The Saints' three biggest needs this off-season were all on the defensive side of the ball. Did they do enough?
2016: 7-9, 3rd in NFC South.
Significant Additions: WR Ted Ginn Jr. (FA), RB Adrian Peterson (FA), G Larry Warford (FA), LB A.J. Klein (FA), LB Manti Te’o (FA), QB Chase Daniel (FA), CB Marshon Lattimore (R1), OT Ryan Ramczyk (R1), S Marcus Williams (R2), RB Alvin Kamara (R3), LB Alex Anzalone (R3), DE Trey Hendrickson (R3)
Significant Losses: WR Brandin Cooks, S Jairus Byrd, OL Tim Lelito, DL John Jenks, RB Tim Hightower
The Saints haven’t made the playoffs for three straight years, and you can sense some urgency to squeeze one more run out of 38-year-old quarterback Drew Brees. New Orleans was very active this off-season and although much attention will be paid to the late addition of Adrian Peterson (more on that later) it’s clear the front office is aware of its biggest hurdle: a leaky defense.
New Orleans’ three biggest area of needs heading into the off-season? The secondary, the pass rush, and depth at linebacker. The Saints first addressed linebacker in free agency. New Orleans recently has relied on a rotating cast of versatile linebackers and 2017 should be no different. Entering the mix is A.J. Klein, the 25-year-old who comes from the division rival Panthers. The Saints paid Klein starter’s money (three years, $15 million) meaning he should be manning the middle. New Orleans also added Manti Te’o at a bit of a bargain (two years, $5 million). Should Te’o’s health hold up — he missed 13 games in his first three seasons because of foot or ankle injuries — the 26-year-old could surprise. And in the draft’s third round, New Orleans added Florida linebacker Alex Anzalone. He, too, faces durability questions, but he has excellent size and athleticism and experience playing in all three linebacker spots.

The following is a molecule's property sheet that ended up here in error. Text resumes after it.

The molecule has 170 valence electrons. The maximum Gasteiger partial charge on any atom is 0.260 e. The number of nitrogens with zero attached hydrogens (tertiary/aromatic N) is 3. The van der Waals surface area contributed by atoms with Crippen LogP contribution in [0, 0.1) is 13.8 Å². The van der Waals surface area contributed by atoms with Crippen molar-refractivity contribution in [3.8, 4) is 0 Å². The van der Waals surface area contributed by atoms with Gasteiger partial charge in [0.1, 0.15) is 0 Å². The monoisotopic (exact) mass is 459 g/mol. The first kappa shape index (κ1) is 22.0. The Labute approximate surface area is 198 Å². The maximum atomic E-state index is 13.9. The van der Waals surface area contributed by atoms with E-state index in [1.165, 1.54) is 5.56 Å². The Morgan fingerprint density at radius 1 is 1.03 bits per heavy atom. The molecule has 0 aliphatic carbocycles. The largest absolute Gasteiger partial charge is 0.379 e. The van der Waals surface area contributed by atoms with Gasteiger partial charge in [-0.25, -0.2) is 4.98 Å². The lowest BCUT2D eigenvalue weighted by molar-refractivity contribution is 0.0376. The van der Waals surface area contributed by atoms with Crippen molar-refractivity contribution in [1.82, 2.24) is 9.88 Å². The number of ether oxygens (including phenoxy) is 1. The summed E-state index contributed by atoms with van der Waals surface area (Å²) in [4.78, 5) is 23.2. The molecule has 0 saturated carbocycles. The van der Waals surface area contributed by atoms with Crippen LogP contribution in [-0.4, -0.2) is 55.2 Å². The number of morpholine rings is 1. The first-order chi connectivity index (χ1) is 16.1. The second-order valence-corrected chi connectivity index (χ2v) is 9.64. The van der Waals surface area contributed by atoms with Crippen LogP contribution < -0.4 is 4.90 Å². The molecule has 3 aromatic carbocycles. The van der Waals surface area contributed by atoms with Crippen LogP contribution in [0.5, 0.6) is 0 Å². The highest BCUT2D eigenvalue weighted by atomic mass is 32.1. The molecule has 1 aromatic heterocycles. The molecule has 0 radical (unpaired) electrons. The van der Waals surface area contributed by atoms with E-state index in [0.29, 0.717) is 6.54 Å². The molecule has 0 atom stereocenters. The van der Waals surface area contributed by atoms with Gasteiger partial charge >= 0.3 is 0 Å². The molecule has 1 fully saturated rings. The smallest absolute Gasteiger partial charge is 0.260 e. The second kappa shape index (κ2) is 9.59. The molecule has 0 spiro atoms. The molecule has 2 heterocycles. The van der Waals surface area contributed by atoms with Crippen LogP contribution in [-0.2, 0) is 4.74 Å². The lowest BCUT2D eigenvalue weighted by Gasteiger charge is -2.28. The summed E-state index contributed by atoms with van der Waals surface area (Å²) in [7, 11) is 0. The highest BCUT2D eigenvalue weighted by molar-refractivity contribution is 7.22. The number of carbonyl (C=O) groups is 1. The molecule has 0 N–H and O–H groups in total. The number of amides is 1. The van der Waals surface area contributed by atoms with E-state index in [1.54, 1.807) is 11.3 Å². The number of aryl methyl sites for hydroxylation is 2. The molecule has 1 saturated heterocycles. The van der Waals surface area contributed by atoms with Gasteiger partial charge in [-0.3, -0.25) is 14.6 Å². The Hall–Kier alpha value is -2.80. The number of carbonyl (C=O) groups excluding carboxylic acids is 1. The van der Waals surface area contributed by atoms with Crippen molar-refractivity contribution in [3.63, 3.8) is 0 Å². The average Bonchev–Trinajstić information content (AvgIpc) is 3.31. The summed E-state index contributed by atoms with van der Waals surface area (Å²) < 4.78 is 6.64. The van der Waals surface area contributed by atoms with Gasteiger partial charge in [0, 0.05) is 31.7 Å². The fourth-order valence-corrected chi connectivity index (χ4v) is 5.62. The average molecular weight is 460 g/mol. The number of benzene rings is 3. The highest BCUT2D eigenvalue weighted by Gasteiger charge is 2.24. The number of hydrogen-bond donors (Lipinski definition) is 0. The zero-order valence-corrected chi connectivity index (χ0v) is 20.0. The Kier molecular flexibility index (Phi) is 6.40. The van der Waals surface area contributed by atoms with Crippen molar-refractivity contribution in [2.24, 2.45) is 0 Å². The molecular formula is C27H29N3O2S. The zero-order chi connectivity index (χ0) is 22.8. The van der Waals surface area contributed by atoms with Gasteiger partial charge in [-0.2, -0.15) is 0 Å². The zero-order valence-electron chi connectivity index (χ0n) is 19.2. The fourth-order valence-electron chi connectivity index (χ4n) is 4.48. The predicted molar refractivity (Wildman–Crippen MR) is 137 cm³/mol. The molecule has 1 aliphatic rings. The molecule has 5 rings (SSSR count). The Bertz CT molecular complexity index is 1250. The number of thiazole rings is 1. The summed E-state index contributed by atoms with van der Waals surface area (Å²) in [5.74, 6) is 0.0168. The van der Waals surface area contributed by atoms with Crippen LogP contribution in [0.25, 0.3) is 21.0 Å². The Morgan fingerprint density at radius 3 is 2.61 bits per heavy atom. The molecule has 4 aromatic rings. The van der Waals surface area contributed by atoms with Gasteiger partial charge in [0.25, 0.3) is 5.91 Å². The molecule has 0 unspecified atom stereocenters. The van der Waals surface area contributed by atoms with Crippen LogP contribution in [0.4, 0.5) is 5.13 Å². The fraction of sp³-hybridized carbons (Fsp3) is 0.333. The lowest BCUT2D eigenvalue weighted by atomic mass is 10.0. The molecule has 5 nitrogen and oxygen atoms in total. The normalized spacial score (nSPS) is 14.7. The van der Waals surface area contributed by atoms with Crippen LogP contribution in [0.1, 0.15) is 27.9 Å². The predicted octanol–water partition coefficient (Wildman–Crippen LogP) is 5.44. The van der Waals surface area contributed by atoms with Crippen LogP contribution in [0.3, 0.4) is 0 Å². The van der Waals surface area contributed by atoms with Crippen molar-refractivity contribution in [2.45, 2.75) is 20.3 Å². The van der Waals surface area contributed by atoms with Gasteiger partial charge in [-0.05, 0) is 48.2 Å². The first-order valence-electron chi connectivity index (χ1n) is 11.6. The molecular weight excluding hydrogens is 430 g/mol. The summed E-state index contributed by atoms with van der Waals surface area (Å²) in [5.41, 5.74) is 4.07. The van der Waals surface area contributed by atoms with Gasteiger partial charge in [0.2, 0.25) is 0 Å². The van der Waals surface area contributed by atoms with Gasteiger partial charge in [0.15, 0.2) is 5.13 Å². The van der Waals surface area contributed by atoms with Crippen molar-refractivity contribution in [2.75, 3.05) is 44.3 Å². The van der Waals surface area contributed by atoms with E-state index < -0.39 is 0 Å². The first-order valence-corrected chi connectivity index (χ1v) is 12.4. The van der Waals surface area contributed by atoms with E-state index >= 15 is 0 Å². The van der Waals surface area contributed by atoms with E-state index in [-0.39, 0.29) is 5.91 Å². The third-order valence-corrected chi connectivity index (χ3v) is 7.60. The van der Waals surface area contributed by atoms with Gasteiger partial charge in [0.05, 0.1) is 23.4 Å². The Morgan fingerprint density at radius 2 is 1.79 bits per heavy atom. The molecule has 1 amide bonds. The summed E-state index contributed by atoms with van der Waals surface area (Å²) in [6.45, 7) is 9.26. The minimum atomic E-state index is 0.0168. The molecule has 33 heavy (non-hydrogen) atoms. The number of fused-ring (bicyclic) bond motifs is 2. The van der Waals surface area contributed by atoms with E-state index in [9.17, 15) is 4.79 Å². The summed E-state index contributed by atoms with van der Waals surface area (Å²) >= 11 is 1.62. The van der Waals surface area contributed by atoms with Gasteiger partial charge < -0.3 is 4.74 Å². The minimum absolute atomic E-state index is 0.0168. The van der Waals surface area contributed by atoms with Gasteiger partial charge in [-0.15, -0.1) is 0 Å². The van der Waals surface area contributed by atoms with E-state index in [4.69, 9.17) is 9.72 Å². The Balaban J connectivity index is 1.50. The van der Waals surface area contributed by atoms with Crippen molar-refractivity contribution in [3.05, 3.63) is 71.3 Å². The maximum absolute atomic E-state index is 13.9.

That Ohio State cornerback Marshon Lattimore was available at No. 11 was a blessing for New Orleans, in desperate need of a lockdown corner. A deal for Malcolm Butler never came to fruition, but that’s fine because Lattimore’s ball skills (four interceptions and nine pass breakups in his lone year as a starter) are elite. In a historically deep year for cornerbacks, Lattimore was the top-rated on most team’s boards. Marcus Williams from Utah is a ball-hawking free safety who, paired with Lattimore, will give the league’s worst ranked pass defense (274 yards allowed per game in 2016) an immediate boost.
Fans will gripe that New Orleans only answered to two of its three defensive needs. The Saints were unsuccessful in finding a pass-rushing talent to relieve some pressure from Cam Jordan. UCLA’s Takkarist McKinley would have been a great fit, but the division-rival Falcons swooped ahead to draft him. With New Orleans’ top pass-rushing targets (Taco Charlton, Charles Harris and McKinley) gone at No. 32, the Saints used the pick they got from trading Brandin Cooks for future offensive line assurance in Wisconsin’s Ryan Ramczyk. Adding who many considered to be the draft’s top offensive tackle isn’t a bad choice, but it’s fair to wonder if not addressing the pass-rush will ultimately doom this team.
The loss of Cooks shouldn’t be too much of a blow for Brees. Free agent addition Ted Ginn Jr. is a lesser version of Cooks, but Brees will likely pay more attention to emerging star Michael Thomas and Willie Snead. (Don’t totally sleep on undrafted free agent Travin Dural of LSU, although his immediate impact might be on special teams). And of course, there is Peterson. The 32-year-old is thirsty for redemption and might just find it in a downhill run game reminiscent of what he was used to in Minnesota. Third-round draft choice Alvin Kamara may seem like a luxury pick (especially with Mark Ingram coming off a 1,000 yard season) but like the Ramczyk selection, the Saints are preparing for life beyond 2017 as well.